Wednesday, June 27, 2012
Mid-week we get a request for a booking for a party of twenty, for a girl's birthday. She wants to spend a maximum of €60 - four bottles of prosecco. A bottle costs €16, so she wants a little discount, plus she will bring a cake which our waiter will slice and serve ... and of course, service is included - the plates and flute glasses and the dishwashing, and the laying out of tables for the twenty or so people. Although they will occupy most of the upstairs room, there is no rental fee for the space. Never mind that a table for two would generate €60 with much less effort. On the night itself, she saunters downstairs every so often, 25 years old with the ways of an 18 year old. She apologises that many of her friends haven't turned up and so she would like one less bottle ... this happens several times throughout the night, despite the fact that the waiter notes all twenty places are occupied at the table, with more standing. When she tries to renegue on bottle number two, he mentions this. In the end, the young lady pays a grand total of €35 for entertaining her large group of friends. The following night we have a booking for another party of 15 this time. They want prosecco and antipasti and fruit - plus the service and space, naturally, all included in €100. So €60 for the 4 botles of prosecco, leaves €40 for the fruit and antipasti - just over €2 per person. Errr, profit? And the man who made the booking asked for a discount on this ... As if he were doing us a favour. We decided that we need to ask for half of the total amount up front. I would have done this long ago, but my husband is afraid of offending customers. I think by now, though, that our reputation is well enough established. Otherwise, what is the point?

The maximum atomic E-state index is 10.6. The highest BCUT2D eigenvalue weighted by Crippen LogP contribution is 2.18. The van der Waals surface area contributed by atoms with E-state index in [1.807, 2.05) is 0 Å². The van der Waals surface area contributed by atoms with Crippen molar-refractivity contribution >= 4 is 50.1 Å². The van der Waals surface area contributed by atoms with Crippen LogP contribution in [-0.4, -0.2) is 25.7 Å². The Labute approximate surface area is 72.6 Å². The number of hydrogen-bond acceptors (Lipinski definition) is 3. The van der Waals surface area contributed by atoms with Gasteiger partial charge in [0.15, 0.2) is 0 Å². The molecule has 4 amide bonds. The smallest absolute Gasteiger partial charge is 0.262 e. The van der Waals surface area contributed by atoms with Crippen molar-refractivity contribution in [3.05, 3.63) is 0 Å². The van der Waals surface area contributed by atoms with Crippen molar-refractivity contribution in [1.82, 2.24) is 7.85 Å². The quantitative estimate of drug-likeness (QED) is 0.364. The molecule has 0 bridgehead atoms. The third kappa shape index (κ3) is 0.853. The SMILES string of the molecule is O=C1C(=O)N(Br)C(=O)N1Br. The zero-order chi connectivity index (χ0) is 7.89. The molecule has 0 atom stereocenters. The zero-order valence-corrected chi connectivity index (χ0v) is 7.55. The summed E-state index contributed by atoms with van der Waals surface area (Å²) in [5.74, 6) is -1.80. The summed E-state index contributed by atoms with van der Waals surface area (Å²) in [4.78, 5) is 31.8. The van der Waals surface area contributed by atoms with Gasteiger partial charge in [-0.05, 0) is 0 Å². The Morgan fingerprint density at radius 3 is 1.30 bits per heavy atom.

We have had a group of English guys up at the restaurant for the last few weeks. I met them coming up the steps to the borgo one fine evening in May. They greeting me in English, and when I replied in the same language they immediately asked me where they could find a restaurant with an English menu... Look no further, I said, and led them to Pachamama. They said they were tired of pasta and wanted to know what it was they were eating! On a six week contract at the refinery, they are responsible for cleaning the waste tubes, the areas where the burnt residues of oil collect. Needless to say, this is the filthiest refinery they have ever worked in. This was particularly reassuring to know in May and early June, when experts were predicting hugh earthquakes in the South of Italy ... The six English gentlemen from Licoln munched their way through many steaks, to my surprise (rather than the seafood options), and downed copious quantities of beer (to everyone else's surprise). The waiters were amazed that they drank 23 pints and two vodka tonics between them during the England-Italy match - pretty normal - and yet made faces of disgust when they drank the shots of vodka at the end of the match - offered to all who watched it with us. However, they made the atmosphere. The Italians were all nervous and excited about the match, but the presence of the jolly bunch of inglesi made it all the more tense. Great banter was exchanged though there is a lot of doubt as to who understood what! Outside one of the waiters and one of the Englishmen smoked their way through a packet of cigarettes to calm their nerves, and pigeon English and sign language abounded. The Sicilians were all impressed by the English handshakes and pats on the back at the end. The Englishmen went home on Monday, telling me it was the tastiest steak they had ever had. Compliments to the chef!